By Nqobile Tshili
Bulawayo City Council (BCC) has launched a water disconnection blitz in the city’s suburbs to recover over $90 million owed by residents.
A previous High Court order declared that local authorities must only disconnect water after obtaining a court order but residents said yesterday that there was no such order.The latest blitz saw some residents spending the Christmas and New Year holidays without water.
BCC senior public relations officer Mrs Nesisa Mpofu yesterday said there is nothing amiss with the disconnection programme as it is meant to encourage residents to pay bills.
“Water disconnection in the city’s suburbs is not a new thing. This is something that occurs throughout the city because there are some people who do not pay their rates. The council is expected to provide clean water to its residents hence the local authority needs money to provide this service,” said Mrs Mpofu.
“We encourage residents to come and present their challenges to council. If you see council descending on your house to disconnect water, it will be after a realisation that you have not committed towards payment of rates. Also you would not have made plans on how you will clear your debt.”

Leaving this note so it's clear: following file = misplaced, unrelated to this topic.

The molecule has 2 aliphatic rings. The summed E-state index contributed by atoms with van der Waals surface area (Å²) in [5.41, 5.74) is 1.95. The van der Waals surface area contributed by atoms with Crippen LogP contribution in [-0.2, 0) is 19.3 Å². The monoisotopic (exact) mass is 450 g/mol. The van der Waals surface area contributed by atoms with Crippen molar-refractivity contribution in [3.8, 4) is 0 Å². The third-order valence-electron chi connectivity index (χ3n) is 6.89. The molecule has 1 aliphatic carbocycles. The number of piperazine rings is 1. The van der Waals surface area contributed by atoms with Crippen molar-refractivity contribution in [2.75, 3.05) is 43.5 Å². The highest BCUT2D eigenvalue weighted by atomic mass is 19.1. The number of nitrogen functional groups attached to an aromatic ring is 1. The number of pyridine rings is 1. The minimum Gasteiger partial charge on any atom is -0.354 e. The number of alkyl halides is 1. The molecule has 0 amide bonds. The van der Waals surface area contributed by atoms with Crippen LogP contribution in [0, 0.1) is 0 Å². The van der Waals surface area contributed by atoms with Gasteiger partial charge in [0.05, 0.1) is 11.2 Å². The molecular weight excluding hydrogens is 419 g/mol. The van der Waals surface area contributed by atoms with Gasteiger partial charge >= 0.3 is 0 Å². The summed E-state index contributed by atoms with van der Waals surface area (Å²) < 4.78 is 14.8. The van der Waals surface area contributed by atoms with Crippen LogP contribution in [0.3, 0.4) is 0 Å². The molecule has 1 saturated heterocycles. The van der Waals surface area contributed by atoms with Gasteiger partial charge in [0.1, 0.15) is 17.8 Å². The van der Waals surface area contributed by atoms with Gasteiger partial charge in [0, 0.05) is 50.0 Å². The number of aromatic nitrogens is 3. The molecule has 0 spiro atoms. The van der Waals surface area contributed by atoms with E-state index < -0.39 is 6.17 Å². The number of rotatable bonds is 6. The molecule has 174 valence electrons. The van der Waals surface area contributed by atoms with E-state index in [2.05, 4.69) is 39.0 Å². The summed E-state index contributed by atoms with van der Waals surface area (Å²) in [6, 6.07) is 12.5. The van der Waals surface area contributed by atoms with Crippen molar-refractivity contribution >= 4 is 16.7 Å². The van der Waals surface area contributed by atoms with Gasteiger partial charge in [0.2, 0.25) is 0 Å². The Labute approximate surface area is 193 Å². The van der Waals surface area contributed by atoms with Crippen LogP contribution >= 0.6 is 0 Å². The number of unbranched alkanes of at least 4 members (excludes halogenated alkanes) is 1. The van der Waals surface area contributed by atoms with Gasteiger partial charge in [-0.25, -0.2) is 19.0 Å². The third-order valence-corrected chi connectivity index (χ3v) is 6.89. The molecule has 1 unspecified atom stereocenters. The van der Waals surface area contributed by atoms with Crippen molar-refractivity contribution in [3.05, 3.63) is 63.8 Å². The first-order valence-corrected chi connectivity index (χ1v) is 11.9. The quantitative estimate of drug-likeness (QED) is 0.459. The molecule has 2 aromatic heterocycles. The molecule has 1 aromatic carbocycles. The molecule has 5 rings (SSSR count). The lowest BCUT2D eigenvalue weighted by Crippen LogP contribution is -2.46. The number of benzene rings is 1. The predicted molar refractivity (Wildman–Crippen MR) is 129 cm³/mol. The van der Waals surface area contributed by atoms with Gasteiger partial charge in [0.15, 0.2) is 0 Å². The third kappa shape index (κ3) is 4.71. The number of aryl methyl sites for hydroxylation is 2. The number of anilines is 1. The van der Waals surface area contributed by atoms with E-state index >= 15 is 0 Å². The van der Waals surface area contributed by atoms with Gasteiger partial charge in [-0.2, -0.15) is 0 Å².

She said the BCC was encouraging residents to come forward to make payment plans regarding the payment of bills.
“Let us help each other to build the city,” she added.Pumula MP Cde Godfrey Malaba said water disconnections were hurting struggling residents.
“I’ve received reports from some of the residents who had their water disconnected because of their debts. We observe that the council is trying to recover its monies but it’s not like people do not want to pay the rates.
They are struggling to pay the rates. We have assisted two or three elderly people in the constituency who had nothing. We had to pay for them so that their water is reconnected while they made payment plans,” said Cde Malaba.
He said the water disconnections could result in disease outbreaks.
Cde Malaba challenged residents to strive to pay their bills saying they should remember that to receive services they should play a role in their provision. The Chronicle